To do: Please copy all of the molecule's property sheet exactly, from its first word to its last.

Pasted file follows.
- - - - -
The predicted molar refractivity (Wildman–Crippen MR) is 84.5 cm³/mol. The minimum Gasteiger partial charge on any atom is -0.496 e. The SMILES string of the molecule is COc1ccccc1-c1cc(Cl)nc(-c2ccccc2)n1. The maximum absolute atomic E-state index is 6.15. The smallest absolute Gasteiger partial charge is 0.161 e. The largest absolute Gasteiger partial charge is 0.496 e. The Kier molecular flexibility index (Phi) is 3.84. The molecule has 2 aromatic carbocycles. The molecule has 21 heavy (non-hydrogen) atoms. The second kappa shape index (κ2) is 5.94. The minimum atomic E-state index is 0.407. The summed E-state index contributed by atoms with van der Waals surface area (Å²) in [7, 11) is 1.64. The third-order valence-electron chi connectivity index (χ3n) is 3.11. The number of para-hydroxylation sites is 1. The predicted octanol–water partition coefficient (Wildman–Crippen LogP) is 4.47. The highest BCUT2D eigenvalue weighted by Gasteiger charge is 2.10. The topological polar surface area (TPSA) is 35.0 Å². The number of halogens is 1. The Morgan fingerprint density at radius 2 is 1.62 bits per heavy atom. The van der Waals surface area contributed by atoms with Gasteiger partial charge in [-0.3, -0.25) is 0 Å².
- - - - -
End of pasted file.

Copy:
The predicted molar refractivity (Wildman–Crippen MR) is 84.5 cm³/mol. The minimum Gasteiger partial charge on any atom is -0.496 e. The SMILES string of the molecule is COc1ccccc1-c1cc(Cl)nc(-c2ccccc2)n1. The maximum absolute atomic E-state index is 6.15. The smallest absolute Gasteiger partial charge is 0.161 e. The largest absolute Gasteiger partial charge is 0.496 e. The Kier molecular flexibility index (Phi) is 3.84. The molecule has 2 aromatic carbocycles. The molecule has 21 heavy (non-hydrogen) atoms. The second kappa shape index (κ2) is 5.94. The minimum atomic E-state index is 0.407. The summed E-state index contributed by atoms with van der Waals surface area (Å²) in [7, 11) is 1.64. The third-order valence-electron chi connectivity index (χ3n) is 3.11. The number of para-hydroxylation sites is 1. The predicted octanol–water partition coefficient (Wildman–Crippen LogP) is 4.47. The highest BCUT2D eigenvalue weighted by Gasteiger charge is 2.10. The topological polar surface area (TPSA) is 35.0 Å². The number of halogens is 1. The Morgan fingerprint density at radius 2 is 1.62 bits per heavy atom. The van der Waals surface area contributed by atoms with Gasteiger partial charge in [-0.3, -0.25) is 0 Å².